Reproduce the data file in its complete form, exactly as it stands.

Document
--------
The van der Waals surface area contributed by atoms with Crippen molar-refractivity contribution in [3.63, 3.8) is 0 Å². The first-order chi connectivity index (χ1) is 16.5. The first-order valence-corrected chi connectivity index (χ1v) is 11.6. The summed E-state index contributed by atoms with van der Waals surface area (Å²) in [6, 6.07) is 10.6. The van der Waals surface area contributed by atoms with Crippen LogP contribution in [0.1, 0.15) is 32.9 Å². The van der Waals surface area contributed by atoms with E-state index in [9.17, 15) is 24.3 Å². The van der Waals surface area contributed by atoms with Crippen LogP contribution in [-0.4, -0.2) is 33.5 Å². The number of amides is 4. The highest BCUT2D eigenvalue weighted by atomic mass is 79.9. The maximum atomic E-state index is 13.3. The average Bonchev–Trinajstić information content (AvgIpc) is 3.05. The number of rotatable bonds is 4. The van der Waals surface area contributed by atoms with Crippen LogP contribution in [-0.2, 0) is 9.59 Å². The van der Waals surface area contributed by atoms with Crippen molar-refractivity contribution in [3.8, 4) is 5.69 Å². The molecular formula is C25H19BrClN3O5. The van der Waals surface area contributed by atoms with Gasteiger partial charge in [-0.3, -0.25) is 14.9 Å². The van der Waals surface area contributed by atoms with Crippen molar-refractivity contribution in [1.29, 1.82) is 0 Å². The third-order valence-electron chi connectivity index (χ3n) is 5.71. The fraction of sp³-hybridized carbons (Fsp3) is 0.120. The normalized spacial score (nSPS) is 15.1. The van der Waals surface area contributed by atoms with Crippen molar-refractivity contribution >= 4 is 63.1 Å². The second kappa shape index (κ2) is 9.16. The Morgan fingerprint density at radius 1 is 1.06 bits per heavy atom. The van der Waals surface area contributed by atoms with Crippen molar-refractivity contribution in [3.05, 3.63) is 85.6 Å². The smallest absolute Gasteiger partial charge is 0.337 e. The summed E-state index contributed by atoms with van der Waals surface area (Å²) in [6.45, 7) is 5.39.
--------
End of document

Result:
The van der Waals surface area contributed by atoms with Crippen molar-refractivity contribution in [3.63, 3.8) is 0 Å². The first-order chi connectivity index (χ1) is 16.5. The first-order valence-corrected chi connectivity index (χ1v) is 11.6. The summed E-state index contributed by atoms with van der Waals surface area (Å²) in [6, 6.07) is 10.6. The van der Waals surface area contributed by atoms with Crippen LogP contribution in [0.1, 0.15) is 32.9 Å². The van der Waals surface area contributed by atoms with E-state index in [9.17, 15) is 24.3 Å². The van der Waals surface area contributed by atoms with Crippen LogP contribution in [-0.4, -0.2) is 33.5 Å². The number of amides is 4. The highest BCUT2D eigenvalue weighted by atomic mass is 79.9. The maximum atomic E-state index is 13.3. The average Bonchev–Trinajstić information content (AvgIpc) is 3.05. The number of rotatable bonds is 4. The van der Waals surface area contributed by atoms with Crippen LogP contribution in [-0.2, 0) is 9.59 Å². The van der Waals surface area contributed by atoms with Crippen molar-refractivity contribution in [3.8, 4) is 5.69 Å². The molecular formula is C25H19BrClN3O5. The van der Waals surface area contributed by atoms with Gasteiger partial charge in [-0.3, -0.25) is 14.9 Å². The van der Waals surface area contributed by atoms with Crippen molar-refractivity contribution in [1.29, 1.82) is 0 Å². The third-order valence-electron chi connectivity index (χ3n) is 5.71. The fraction of sp³-hybridized carbons (Fsp3) is 0.120. The normalized spacial score (nSPS) is 15.1. The van der Waals surface area contributed by atoms with Crippen molar-refractivity contribution >= 4 is 63.1 Å². The second kappa shape index (κ2) is 9.16. The Morgan fingerprint density at radius 1 is 1.06 bits per heavy atom. The van der Waals surface area contributed by atoms with Crippen molar-refractivity contribution in [3.05, 3.63) is 85.6 Å². The smallest absolute Gasteiger partial charge is 0.337 e. The summed E-state index contributed by atoms with van der Waals surface area (Å²) in [6.45, 7) is 5.39.